Lee House reception area is given a complete refurbishment, creating elegant, stylish break-out space within the ground floor. 

  • 2014-2015

    Churchgate is transformed, the £1M refurbishment sees Helical Plc removing an office suite to make room for a larger reception area with on-site cafe and communal space for informal meetings  - the first of its kind in Manchester city centre.

  • 2014

    Helical Plc acquire Churchgate & Lee Buildings.

  • 1990

    The space was remodelled to provide office space to rent.

  • 1980

    The basement was stripped out to create a car park.

  • 1974

    The buildings’ heritage was recognised and it was Grade II listed.

  • 1966

    The Manchester architect Harry Fairhurst produced designs for alterations to create showrooms for Barlow & Jones and Ogden & Madeleys. Much of the building was ‘modernised’ during this time with parquet flooring, fireplaces and removal of wooden panelling. It is also thought that the mosaic floor entrance was removed.

  • 1963

    Tootal Broadhurst and Lee merged with the English Sewing Company Ltd.

  • 1931

    Lee House was partially completed, just 8 storeys high and changes to the building had a lot to do with the impending economic depression. This warehouse extension to the Tootal Broadhurst Building was described by Pevsner as “...one of the very best of the interwar buildings in the centre.”

  • 1923

    James Henry Sellers collaborated with Harry S. Fairhurst and Sons on the design of Lee House on Great Bridgewater Street and extension of the Tootal Broadhurst and Lee Building. The 17-storey building would have been the tallest in Europe at the time.

    Sellers also designed the memorial for the Great War which is still at Broadhurst to this day.

  • 1920

    The company took out a number of patents developing new innovations such as crease resistant fabrics, making their products iconic in fashion history, with Tootal scarves and ties still popular to this day.

  • 1914-1918

    During the First World War, the company was noted for giving guarantees that all men returning after service would be reinstated in their old positions.

  • 1898

    The Tootal Broadhurst Lee Building completed on Oxford Street in Manchester and was described by Matthew Dennison as “a powerful monument to the entrepreneurialism of the Industrial Revolution and Victorian bombast.”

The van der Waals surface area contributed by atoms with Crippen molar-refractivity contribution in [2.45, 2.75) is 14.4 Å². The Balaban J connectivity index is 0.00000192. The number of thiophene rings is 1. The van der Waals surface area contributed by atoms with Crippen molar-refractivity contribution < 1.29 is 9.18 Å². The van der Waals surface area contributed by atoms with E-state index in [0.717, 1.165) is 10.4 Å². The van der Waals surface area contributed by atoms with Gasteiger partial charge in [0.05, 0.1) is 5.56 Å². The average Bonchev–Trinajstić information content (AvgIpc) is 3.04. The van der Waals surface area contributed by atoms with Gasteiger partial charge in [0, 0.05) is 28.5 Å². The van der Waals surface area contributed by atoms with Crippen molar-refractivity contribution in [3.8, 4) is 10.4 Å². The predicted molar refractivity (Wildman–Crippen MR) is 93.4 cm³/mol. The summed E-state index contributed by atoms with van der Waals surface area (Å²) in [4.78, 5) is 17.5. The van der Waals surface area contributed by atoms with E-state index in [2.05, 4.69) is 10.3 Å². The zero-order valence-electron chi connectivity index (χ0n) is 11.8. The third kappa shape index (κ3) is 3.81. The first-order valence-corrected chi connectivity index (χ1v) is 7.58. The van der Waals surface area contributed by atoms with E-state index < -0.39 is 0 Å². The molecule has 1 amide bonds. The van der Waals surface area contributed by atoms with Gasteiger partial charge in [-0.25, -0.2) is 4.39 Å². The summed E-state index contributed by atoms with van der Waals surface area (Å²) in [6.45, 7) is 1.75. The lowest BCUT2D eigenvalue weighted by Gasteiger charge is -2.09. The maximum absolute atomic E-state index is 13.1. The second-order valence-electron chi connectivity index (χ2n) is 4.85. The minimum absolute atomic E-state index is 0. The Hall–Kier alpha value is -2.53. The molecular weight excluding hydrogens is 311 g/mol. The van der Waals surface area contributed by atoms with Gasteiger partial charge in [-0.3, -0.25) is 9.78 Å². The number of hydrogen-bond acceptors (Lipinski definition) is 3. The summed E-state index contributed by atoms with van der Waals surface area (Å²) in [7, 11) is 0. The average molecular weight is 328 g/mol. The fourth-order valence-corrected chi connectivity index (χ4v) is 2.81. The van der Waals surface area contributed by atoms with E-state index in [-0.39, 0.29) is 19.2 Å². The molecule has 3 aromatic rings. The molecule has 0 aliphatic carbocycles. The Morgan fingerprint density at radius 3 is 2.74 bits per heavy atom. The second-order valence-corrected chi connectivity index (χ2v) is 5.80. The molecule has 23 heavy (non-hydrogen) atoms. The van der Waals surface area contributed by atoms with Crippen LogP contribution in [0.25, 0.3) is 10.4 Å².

• 1896

    The Tootal Broadhurst Lee Building was designed by Joseph Gibbons Sankey in the neo-baroque style.

  • 1888

    Tootal Broadhurst and Lee company was incorporated, manufacturing fancy cloths with over 5,000 employees making it the largest cotton firm in the UK. Sir Joseph Cocksey Lee became Chairman of the company.

  • 1811

    Son of Robert Gardener, Henry Tootal Broadhurst established a business partnership in Manchester with Edward Tootal and Henry Lee.

  • 1799

    The company was founded by Lancashire textile merchant, Robert Gardener.

Helical

Helical Plc is a developer that believes in the value of quality. They secure success by crafting exceptional buildings that answer the needs of their tenants. For 30 years, Helical has been doing this across the UK. They have built a reputation for high-quality, innovative architecture that solves problems and creates inspiring spaces. 

 

There’s no Helical ‘formula.’ Instead, they take a bespoke approach to each project, looking at the best ways to deliver quality buildings that respond positively to their surroundings. The Tootal Buildings are part of Helical’s Manchester portfolio totalling newly 400,000 sq ft of prime commercial real estate in the city centre. “Helical are committed to providing exceptional workspace for our occupiers,” said Will Parry, Asset Management Executive at Helical Plc. “We have a clear vision when it comes to location, architecture, interior design and the way the building is curated – we want people to enjoy working in a Helical building.” 

 

In each case, that highly adaptable quality is obvious. These are not simply ‘balance sheet buildings,’ designed to maximise short-term returns. Above all, they offer imaginative, elegant, even beautiful answers to the complex needs of their occupiers and locations.”